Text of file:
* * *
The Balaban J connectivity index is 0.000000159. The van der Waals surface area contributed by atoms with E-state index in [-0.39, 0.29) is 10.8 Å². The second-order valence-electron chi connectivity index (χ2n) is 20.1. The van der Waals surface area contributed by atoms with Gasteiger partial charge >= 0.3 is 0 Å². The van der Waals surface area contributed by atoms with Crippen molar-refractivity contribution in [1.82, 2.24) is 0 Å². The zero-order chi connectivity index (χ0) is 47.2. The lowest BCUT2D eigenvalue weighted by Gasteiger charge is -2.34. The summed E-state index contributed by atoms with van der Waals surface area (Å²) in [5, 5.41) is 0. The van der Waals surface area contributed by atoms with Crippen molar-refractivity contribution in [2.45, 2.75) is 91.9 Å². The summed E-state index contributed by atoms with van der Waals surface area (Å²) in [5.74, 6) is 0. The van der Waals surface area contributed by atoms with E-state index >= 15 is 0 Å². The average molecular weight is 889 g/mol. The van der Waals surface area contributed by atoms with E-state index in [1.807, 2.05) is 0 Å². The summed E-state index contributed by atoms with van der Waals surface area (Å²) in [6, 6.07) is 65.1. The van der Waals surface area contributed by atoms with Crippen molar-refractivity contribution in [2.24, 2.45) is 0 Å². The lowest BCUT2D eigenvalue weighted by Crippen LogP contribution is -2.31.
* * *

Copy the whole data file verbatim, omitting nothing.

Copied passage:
The Balaban J connectivity index is 0.000000159. The van der Waals surface area contributed by atoms with E-state index in [-0.39, 0.29) is 10.8 Å². The second-order valence-electron chi connectivity index (χ2n) is 20.1. The van der Waals surface area contributed by atoms with Gasteiger partial charge >= 0.3 is 0 Å². The van der Waals surface area contributed by atoms with Crippen molar-refractivity contribution in [1.82, 2.24) is 0 Å². The zero-order chi connectivity index (χ0) is 47.2. The lowest BCUT2D eigenvalue weighted by Gasteiger charge is -2.34. The summed E-state index contributed by atoms with van der Waals surface area (Å²) in [5, 5.41) is 0. The van der Waals surface area contributed by atoms with Crippen molar-refractivity contribution in [2.45, 2.75) is 91.9 Å². The summed E-state index contributed by atoms with van der Waals surface area (Å²) in [5.74, 6) is 0. The van der Waals surface area contributed by atoms with E-state index >= 15 is 0 Å². The average molecular weight is 889 g/mol. The van der Waals surface area contributed by atoms with E-state index in [1.807, 2.05) is 0 Å². The summed E-state index contributed by atoms with van der Waals surface area (Å²) in [6, 6.07) is 65.1. The van der Waals surface area contributed by atoms with Crippen molar-refractivity contribution in [2.24, 2.45) is 0 Å². The lowest BCUT2D eigenvalue weighted by Crippen LogP contribution is -2.31.